In an interview with Larry King on CNN, Griffith, 50, said doctors gave out painkillers regularly. She was taking Percocet and Norcal "to ease the pain. And also because I was addicted."
Doctors say these kinds of addictions are on the increase. And for celebrities, the risk can be even greater.
"They probably have more easy access to certain kinds of medications, without seeing a physician," said Dr. Benoy Benny, assistant professor of physical medicine and rehabilitation at Baylor College of Medicine in Houston. "One of the things we can learn is that celebrities are not perfect. … They go through tough times just like other people."
Griffith has toned down her "wild child" ways since her marriage to Spanish actor Antonio Banderas.
Taylor may be best known for her violet eyes and string of husbands, but the two-time Oscar winner suffered through much of the glamour of old Hollywood.
Taylor was born with scoliosis, which can cause an unnatural curvature of the spine, and she has suffered back pain for years.
"My back [has] been chronically bad since I was a teenager," Taylor told Larry King on CNN.
In addition, the actress has been addicted to alcohol, painkillers and sleeping pills. And she also weathered a near-fatal bout of pneumonia.
Taylor's experiences with chronic pain helped fuel her philanthropic drive. As the co-founder and co-chairman of the American Foundation for AIDS Research, Taylor has raised more than $80 million since it was founded in 1985.
And the iconic star of "Cleopatra" and "Cat on a Hot Tin Roof" has not let the pain get the better of her.
"You don't, if you want to go on functioning," Taylor said. "You grin and bear it, and try and get as much sleep as you can, because sleep is a great healer, I find."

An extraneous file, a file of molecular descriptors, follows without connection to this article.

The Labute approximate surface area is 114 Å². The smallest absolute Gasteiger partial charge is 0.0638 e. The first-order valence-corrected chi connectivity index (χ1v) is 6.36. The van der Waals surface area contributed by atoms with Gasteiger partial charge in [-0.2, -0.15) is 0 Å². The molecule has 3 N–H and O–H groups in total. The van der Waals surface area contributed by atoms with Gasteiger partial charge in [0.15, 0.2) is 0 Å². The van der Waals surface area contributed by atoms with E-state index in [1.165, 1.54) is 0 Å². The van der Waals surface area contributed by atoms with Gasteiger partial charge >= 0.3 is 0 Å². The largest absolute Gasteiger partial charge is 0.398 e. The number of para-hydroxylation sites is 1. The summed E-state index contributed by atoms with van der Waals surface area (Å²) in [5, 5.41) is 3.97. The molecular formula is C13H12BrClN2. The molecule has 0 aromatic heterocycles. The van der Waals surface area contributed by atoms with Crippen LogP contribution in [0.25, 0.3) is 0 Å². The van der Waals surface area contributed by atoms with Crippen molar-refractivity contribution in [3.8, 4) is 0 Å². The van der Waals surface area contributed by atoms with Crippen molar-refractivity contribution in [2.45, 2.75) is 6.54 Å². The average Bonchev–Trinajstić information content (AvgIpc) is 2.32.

Favre is a three-time MVP winner, two-time Super Bowl veteran and the starting quarterback for the Green Bay Packers.
But his glittering, 17-season career in the National Football League was dimmed by chronic pain, brought about by bone spurs growing on his left ankle. Favre twice had surgery on his ankle, once in 1995, and again in 2007.
Favre suffers chronic pain from his condition, but he said that he rarely takes medication for it and that the pain is tolerable.
Even though professional athletes can push themselves to physical limits most people cannot, Favre's "suck it up and go attitude," may be harming him more than it cheers millions of his fans.
"There are certain situations where you can play through the pain," Chisholm noted. "But there is always something to be lost in the future."
Favre may have a tough-man reputation, but the line between playing for love of the game, and playing to the fans, can be fine in professional sports.
"[Professional athletes] are kind of held to this higher standard, and are not allowed to have the problems everyone else has," Chisholm said. "We want them to be Superman. We want Brett Favre to be that guy who wins the game at the end, and gets knocked down 20 million times, and keeps getting up."
In her immortal role as Jenny Handley in the 1979 comedy "10," Derek stole the screen as the proverbial carefree "perfect" beauty.
But Derek's real-life battle with pain has been far from a carefree endeavor. She says that years of horseback riding have weakened her back — even contributing to a painful herniated disc.